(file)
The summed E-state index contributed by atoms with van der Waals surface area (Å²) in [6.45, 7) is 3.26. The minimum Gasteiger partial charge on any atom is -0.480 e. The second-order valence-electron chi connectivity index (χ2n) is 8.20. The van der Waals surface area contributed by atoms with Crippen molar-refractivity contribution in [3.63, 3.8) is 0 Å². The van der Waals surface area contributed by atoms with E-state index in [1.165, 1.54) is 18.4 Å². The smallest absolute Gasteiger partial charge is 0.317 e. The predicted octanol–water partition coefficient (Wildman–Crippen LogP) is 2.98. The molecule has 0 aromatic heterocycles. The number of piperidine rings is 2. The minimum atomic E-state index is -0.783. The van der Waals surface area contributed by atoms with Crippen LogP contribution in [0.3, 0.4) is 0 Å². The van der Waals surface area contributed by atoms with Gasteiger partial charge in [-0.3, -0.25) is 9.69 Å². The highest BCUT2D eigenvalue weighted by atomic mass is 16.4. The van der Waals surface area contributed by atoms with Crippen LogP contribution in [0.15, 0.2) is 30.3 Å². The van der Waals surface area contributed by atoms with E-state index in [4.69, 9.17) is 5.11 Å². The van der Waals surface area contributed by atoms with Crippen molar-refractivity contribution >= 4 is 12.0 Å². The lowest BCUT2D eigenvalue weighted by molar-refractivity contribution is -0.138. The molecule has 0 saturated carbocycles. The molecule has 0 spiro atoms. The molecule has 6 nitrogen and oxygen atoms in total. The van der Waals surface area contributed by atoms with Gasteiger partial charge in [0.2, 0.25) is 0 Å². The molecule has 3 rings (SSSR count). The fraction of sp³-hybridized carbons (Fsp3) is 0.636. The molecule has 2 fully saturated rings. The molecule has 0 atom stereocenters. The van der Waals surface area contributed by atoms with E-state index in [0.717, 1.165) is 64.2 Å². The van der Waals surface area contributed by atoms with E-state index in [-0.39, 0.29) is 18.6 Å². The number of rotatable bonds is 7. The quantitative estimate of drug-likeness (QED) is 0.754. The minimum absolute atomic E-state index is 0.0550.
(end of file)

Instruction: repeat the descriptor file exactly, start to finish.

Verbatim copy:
The summed E-state index contributed by atoms with van der Waals surface area (Å²) in [6.45, 7) is 3.26. The minimum Gasteiger partial charge on any atom is -0.480 e. The second-order valence-electron chi connectivity index (χ2n) is 8.20. The van der Waals surface area contributed by atoms with Crippen molar-refractivity contribution in [3.63, 3.8) is 0 Å². The van der Waals surface area contributed by atoms with E-state index in [1.165, 1.54) is 18.4 Å². The smallest absolute Gasteiger partial charge is 0.317 e. The predicted octanol–water partition coefficient (Wildman–Crippen LogP) is 2.98. The molecule has 0 aromatic heterocycles. The number of piperidine rings is 2. The minimum atomic E-state index is -0.783. The van der Waals surface area contributed by atoms with Crippen LogP contribution in [0.3, 0.4) is 0 Å². The van der Waals surface area contributed by atoms with Gasteiger partial charge in [-0.3, -0.25) is 9.69 Å². The highest BCUT2D eigenvalue weighted by atomic mass is 16.4. The van der Waals surface area contributed by atoms with Crippen LogP contribution in [0.15, 0.2) is 30.3 Å². The van der Waals surface area contributed by atoms with E-state index in [4.69, 9.17) is 5.11 Å². The van der Waals surface area contributed by atoms with Crippen molar-refractivity contribution >= 4 is 12.0 Å². The lowest BCUT2D eigenvalue weighted by molar-refractivity contribution is -0.138. The molecule has 0 saturated carbocycles. The molecule has 0 spiro atoms. The molecule has 6 nitrogen and oxygen atoms in total. The van der Waals surface area contributed by atoms with Gasteiger partial charge in [0.2, 0.25) is 0 Å². The molecule has 3 rings (SSSR count). The fraction of sp³-hybridized carbons (Fsp3) is 0.636. The molecule has 2 fully saturated rings. The molecule has 0 atom stereocenters. The van der Waals surface area contributed by atoms with E-state index in [0.717, 1.165) is 64.2 Å². The van der Waals surface area contributed by atoms with E-state index in [-0.39, 0.29) is 18.6 Å². The number of rotatable bonds is 7. The quantitative estimate of drug-likeness (QED) is 0.754. The minimum absolute atomic E-state index is 0.0550.